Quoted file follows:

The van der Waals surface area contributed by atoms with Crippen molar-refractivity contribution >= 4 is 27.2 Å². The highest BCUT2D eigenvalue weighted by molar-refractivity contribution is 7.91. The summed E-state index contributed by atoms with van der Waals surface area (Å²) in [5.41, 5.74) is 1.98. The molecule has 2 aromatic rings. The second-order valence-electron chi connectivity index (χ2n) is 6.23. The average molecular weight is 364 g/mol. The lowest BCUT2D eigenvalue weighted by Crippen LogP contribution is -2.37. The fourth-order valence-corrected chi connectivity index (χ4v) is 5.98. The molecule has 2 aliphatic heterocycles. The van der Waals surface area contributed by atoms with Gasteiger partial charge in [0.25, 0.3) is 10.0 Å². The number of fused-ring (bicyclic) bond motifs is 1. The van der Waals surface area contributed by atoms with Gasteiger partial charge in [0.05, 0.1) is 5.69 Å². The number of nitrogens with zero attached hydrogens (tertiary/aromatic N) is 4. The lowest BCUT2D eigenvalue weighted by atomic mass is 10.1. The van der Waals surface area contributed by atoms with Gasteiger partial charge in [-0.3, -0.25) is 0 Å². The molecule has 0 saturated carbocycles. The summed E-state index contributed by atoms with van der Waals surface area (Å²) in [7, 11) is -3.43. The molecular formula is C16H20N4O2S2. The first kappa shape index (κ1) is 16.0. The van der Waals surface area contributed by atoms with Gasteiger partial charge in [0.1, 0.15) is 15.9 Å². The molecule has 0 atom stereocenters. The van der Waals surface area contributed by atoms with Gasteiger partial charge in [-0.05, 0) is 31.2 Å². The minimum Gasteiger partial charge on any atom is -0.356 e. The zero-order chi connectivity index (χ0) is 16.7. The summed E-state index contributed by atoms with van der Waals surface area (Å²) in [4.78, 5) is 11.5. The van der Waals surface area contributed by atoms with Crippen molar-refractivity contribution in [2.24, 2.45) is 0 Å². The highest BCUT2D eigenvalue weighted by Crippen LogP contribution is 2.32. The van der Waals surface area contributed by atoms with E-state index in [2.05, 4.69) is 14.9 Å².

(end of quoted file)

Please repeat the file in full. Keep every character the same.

The van der Waals surface area contributed by atoms with Crippen molar-refractivity contribution >= 4 is 27.2 Å². The highest BCUT2D eigenvalue weighted by molar-refractivity contribution is 7.91. The summed E-state index contributed by atoms with van der Waals surface area (Å²) in [5.41, 5.74) is 1.98. The molecule has 2 aromatic rings. The second-order valence-electron chi connectivity index (χ2n) is 6.23. The average molecular weight is 364 g/mol. The lowest BCUT2D eigenvalue weighted by Crippen LogP contribution is -2.37. The fourth-order valence-corrected chi connectivity index (χ4v) is 5.98. The molecule has 2 aliphatic heterocycles. The van der Waals surface area contributed by atoms with Gasteiger partial charge in [0.25, 0.3) is 10.0 Å². The number of fused-ring (bicyclic) bond motifs is 1. The van der Waals surface area contributed by atoms with Gasteiger partial charge in [0.05, 0.1) is 5.69 Å². The number of nitrogens with zero attached hydrogens (tertiary/aromatic N) is 4. The lowest BCUT2D eigenvalue weighted by atomic mass is 10.1. The van der Waals surface area contributed by atoms with Gasteiger partial charge in [-0.3, -0.25) is 0 Å². The molecule has 0 saturated carbocycles. The summed E-state index contributed by atoms with van der Waals surface area (Å²) in [7, 11) is -3.43. The molecular formula is C16H20N4O2S2. The first kappa shape index (κ1) is 16.0. The van der Waals surface area contributed by atoms with Gasteiger partial charge in [0.1, 0.15) is 15.9 Å². The molecule has 0 atom stereocenters. The van der Waals surface area contributed by atoms with Gasteiger partial charge in [-0.05, 0) is 31.2 Å². The minimum Gasteiger partial charge on any atom is -0.356 e. The zero-order chi connectivity index (χ0) is 16.7. The summed E-state index contributed by atoms with van der Waals surface area (Å²) in [4.78, 5) is 11.5. The van der Waals surface area contributed by atoms with Crippen molar-refractivity contribution in [2.24, 2.45) is 0 Å². The highest BCUT2D eigenvalue weighted by Crippen LogP contribution is 2.32. The van der Waals surface area contributed by atoms with E-state index in [2.05, 4.69) is 14.9 Å².